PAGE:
A:

The automotive industry has some definite seasonal trends, with peak demand occurring in the spring and fall, and lowest sales in December, January and February.

The auto industry is an important element of the entire U.S. economy. The automobile sales level is often seen as a prime indicator of overall consumer spending. As of 2015, advertising by auto manufacturers is the top source of ad revenues for the television industry.

The biggest changes in the automotive industry over the past several decades have resulted from two trends. The first is the success of Japanese automakers Toyota, Honda and Nissan (originally Datsun) in making huge inroads into the U.S. auto market. As of 2015, Toyota is the third-largest automaker for the U.S. market by market share behind General Motors and Ford. Part of Japanese automakers' success is due to the second major trend in the auto industry, primarily the result of mandates from government regulations to manufacture more fuel-efficient automobiles. Japanese automakers benefited from this trend, because their cars already offered much better gas mileage than those of U.S. automakers dating back to the 1970s, when Japanese cars first began to become popular in the United States.

The two divisions of auto sales – new and used cars – both tend to experience the same seasonal ups and downs in sales volume. Auto sales traditionally drop to their lowest levels of the year from December through February. The holiday season, when consumers make large expenditures of disposable income elsewhere, and cold weather contribute to this traditionally slow time of year for auto sales. This seasonal trend continues to hold true despite the fact that auto dealers often offer some of the best deals of the year during the winter in an effort to move inventory off their lots. Days sales of inventory is an important analytical metric for auto dealers, who generally do not like to see numbers above 60 on their DSI. The only exceptions to the seasonal slump in auto sales during winter is in the market for 4x4 sport utility vehicles; these vehicles see a seasonal surge in demand during the winter.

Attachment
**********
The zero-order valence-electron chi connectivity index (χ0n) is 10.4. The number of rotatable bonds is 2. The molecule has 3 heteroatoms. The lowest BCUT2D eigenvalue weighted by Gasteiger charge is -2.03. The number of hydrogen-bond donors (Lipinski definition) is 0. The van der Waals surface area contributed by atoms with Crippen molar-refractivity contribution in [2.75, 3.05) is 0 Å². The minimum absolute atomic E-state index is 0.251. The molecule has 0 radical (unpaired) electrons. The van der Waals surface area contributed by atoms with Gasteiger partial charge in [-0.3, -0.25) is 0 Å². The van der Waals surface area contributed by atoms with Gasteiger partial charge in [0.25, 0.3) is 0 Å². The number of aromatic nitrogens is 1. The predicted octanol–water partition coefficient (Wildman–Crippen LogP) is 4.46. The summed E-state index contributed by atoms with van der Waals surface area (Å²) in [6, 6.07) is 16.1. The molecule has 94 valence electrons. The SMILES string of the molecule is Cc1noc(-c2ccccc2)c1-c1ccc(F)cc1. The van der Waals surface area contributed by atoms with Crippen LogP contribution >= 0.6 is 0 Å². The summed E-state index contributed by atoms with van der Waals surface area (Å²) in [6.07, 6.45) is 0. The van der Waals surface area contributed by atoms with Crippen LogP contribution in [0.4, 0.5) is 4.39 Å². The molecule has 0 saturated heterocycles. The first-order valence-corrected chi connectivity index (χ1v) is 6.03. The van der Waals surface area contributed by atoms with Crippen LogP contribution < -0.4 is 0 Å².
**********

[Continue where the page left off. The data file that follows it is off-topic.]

The two peak seasons for auto sales occur during the spring, from the end of February through the end of May, and from September through November. During these periods of peak demand, cars' average sale prices can rise by 10% to 15%. Part of the explanation for the fall seasonal upswing in auto sales is due to U.S. auto manufacturers traditionally introducing new models for the year. After peaking in November, motor vehicle sales tend to drop dramatically in December as the retail sales sector begins to experience its large holiday seasonal upsurge.

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